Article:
Rainfall key to boosting Western Cape’s agricultural fortunes- South Africa

While memories of ‘Day Zero’ warnings in late 2017 and early 2018 might be fading in some Cape Town residents’ minds, since weather conditions have improved in 2018, the effects of the severe water shortages are still vivid in some farming communities.

This is specifically the case as agricultural production has not fully recovered from the damage of the 2017 drought. The slow recovery has been evident in, amongst other factors, a poor harvest in wine grapes and some horticultural products this year and in 2018. This occurred despite the recent improvement in rainfall. The province will have to receive average or above-average rainfall for a few more seasons in order for orchards to bounce back to pre-2017 levels.

The recent rainfall across the Western Cape set a good basis for such potential improvement. In the week of 22 July 2019, the provincial dam levels averaged 50%, which is roughly in line with the corresponding week last year. Given that the rains continued for the better part of last week, we suspect that the dam levels data update which will be released later today will show further improvement. This would be a welcome development. That said, we recognise that some areas within the province received much higher rainfall than others, and thus, dam levels vary across regions.

The rainfall will not only benefit the horticulture fields; winter grains and oilseeds will also benefit from improved moisture. The Western Cape accounts for 60% of South Africa’s winter wheat plantings, which means a potential improvement in the province’s winter crop could have wider positive spillover to the country’s wheat fortunes. Moreover, the Western Cape has lifted its wheat plantings by 2% from the area planted in 2018. This is a fairly small improvement and suggests that farmers remain cautious of erratic weather conditions. The province is also a major producer of barley, canola, oats, which all stand to benefit from more sustained improvement in weather conditions. Encouragingly, feedback from farmers following the recent rainfall in the province has been positive with winter crops reportedly in good shape.

There is, nonetheless, a need for more rainfall over the coming months in order to sustain the winter crops in good growing condition, which could then lead to higher yields. To this end, there is still some level of uncertainty. On 28 June 2019, the South African Weather Service cautioned of a high likelihood of dryness between July and September 2019. Seeing that July 2019 weather events proved the agency’s estimates wrong, and yielded rainfall in July, we start the month of August this week with the hope of a similar scenario.

The winter crops will need moisture at least until the end of September, which is when all crops would have matured. Also, winter crops in the Western Cape are generally rain-fed, hence the need for consistent rainfall, albeit the dams have been in better shape. But the horticulture fields will need moisture throughout the year, with crucial months for next season’s harvest size being August and September, specifically for wine grapes.

The rainfall over the Western Cape and thereafter agricultural activities will not only be beneficial for farmers and agribusinesses operating in the province, but it will also have positive spin-offs on the agricultural labour market and broader agricultural economy. Over the past five years, the Western Cape has consistently been the leading employer in primary agriculture. The province accounted for 23% of the 829 000 jobs over this period. From an agricultural economy perspective, this makes the Western Cape the second biggest contributor after KwaZulu-Natal.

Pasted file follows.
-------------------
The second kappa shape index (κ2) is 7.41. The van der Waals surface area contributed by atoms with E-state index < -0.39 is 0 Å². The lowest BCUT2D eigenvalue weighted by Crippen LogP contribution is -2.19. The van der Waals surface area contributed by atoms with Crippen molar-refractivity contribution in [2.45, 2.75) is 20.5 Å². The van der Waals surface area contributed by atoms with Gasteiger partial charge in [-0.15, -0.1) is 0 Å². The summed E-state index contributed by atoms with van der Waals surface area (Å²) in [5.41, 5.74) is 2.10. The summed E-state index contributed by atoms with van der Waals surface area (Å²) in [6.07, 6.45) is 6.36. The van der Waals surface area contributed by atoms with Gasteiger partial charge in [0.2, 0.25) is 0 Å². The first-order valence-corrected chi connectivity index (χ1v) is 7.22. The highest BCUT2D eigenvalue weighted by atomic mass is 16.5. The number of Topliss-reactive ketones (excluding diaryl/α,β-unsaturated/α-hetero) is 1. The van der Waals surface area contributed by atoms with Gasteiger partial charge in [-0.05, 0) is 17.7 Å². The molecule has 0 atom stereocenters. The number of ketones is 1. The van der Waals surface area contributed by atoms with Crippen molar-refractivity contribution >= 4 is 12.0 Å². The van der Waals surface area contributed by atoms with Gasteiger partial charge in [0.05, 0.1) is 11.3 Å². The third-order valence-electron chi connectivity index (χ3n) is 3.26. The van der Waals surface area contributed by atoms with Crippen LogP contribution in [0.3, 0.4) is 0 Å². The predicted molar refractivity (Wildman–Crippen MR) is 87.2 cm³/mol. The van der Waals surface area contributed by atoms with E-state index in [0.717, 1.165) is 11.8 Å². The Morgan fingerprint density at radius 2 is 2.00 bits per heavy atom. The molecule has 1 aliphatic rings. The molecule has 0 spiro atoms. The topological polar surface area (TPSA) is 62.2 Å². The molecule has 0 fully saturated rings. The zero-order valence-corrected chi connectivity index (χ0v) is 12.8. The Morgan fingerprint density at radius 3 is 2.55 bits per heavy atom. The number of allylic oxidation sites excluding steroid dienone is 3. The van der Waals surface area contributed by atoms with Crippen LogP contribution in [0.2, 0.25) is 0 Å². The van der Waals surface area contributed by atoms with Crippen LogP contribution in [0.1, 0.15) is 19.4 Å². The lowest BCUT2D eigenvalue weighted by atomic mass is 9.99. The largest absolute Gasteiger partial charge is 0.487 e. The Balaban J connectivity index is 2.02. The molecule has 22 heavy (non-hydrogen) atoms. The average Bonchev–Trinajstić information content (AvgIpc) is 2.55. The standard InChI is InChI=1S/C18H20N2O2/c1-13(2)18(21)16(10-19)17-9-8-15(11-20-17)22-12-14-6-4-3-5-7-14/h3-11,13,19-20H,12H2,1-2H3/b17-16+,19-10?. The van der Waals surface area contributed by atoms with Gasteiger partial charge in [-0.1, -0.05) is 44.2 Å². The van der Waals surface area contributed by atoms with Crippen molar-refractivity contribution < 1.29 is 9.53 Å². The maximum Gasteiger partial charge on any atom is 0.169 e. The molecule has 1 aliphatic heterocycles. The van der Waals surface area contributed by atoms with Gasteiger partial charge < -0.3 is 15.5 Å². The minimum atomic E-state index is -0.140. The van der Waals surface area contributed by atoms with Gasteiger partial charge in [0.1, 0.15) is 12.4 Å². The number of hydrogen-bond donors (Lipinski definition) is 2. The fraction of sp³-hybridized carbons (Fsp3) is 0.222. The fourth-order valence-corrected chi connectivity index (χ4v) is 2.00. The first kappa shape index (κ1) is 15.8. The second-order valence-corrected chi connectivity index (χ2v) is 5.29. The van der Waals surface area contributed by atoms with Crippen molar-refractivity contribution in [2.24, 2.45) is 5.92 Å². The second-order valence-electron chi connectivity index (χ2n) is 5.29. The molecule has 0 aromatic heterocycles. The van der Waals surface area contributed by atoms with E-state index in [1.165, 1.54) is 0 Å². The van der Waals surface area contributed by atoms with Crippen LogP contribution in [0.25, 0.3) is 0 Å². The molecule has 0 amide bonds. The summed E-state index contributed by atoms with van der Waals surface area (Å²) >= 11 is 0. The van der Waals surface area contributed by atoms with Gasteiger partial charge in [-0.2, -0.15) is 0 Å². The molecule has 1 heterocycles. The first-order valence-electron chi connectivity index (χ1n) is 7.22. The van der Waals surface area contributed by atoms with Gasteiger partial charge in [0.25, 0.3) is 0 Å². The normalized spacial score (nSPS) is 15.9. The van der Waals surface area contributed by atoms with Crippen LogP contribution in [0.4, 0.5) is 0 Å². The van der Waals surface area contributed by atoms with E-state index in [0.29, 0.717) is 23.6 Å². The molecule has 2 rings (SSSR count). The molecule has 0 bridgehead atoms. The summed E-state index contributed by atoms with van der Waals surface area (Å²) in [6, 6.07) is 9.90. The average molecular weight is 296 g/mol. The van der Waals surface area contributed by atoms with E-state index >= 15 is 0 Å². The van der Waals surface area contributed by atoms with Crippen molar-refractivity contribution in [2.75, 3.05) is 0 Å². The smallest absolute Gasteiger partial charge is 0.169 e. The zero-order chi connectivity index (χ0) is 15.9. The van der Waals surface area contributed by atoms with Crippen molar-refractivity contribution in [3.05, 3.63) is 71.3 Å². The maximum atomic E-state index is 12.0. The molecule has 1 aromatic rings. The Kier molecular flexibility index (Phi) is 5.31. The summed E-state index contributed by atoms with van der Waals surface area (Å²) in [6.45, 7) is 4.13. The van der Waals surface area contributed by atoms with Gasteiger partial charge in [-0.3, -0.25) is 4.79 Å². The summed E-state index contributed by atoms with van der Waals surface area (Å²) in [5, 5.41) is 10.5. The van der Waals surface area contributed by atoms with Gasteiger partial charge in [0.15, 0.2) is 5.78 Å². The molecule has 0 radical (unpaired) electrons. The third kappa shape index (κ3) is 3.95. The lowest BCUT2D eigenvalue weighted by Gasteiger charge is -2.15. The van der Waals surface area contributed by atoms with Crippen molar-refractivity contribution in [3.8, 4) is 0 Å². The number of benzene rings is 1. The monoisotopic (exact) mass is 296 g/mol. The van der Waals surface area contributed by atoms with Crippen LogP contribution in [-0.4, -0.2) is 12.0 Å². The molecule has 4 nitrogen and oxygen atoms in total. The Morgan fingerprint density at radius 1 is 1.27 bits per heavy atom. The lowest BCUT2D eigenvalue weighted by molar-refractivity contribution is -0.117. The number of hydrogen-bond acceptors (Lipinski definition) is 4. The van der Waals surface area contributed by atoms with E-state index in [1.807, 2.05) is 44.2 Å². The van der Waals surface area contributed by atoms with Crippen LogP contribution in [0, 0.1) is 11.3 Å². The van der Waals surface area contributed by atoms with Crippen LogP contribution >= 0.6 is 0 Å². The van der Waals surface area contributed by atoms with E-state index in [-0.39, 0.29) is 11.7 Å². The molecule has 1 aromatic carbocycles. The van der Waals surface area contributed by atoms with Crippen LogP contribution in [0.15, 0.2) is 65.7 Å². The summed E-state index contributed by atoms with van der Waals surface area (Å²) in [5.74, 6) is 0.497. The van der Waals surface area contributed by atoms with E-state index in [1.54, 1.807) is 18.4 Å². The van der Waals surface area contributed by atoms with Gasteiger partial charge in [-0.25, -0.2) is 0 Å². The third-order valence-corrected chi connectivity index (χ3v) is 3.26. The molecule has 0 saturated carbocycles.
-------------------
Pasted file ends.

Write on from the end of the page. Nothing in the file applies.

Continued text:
But more importantly, developments in the Western Cape serve as an important reminder of the urgency of thinking about strategies to shield farming activity in a world where we will increasingly have to contend with the unpredictable effects of climate change.

Aside from the Western Cape’s developments

South Africa’s maize supplies for the 2018/19 production year are shaping up better than we previously feared at the beginning of the year when dryness in the western parts of the country led to delayed plantings. There is now clear evidence that South Africa will remain a net exporter of maize in the 2019/20 marketing year. We explained this in the attached file.

In terms of data, this is a relatively quiet week on the domestic agricultural data front. There are three important data releases;

 On Tuesday, Stats SA will release the Quarterly Labour Force Survey for the second quarter of 2019. To recap; South Africa’s primary agricultural employment fell by 1% year-on-year in the first quarter of 2019 to 837 000. The subsectors that faced a notable reduction were field crops, livestock and forestry, partly due to a reduction in area plantings on the back of unfavourable weather conditions in the case of field crops.

The numbers of the second quarter of 2019 might remain at levels lower than what we saw in the second quarter of 2018 due to an expected reduction in grains and oilseeds production. However, this dip could be slight as these industries are not as labour-intensive as the other subsectors of South Africa’s agriculture. Moreover, we suspect that the expected annual decline in South Africa’s wine grapes production could also have led to reduced activity in the vineyards.

 On Wednesday, SAGIS will release the grain producer deliveries data.

 On Thursday, we will get the weekly grain trade data for the week of 26 July 2019.




Farming Diary


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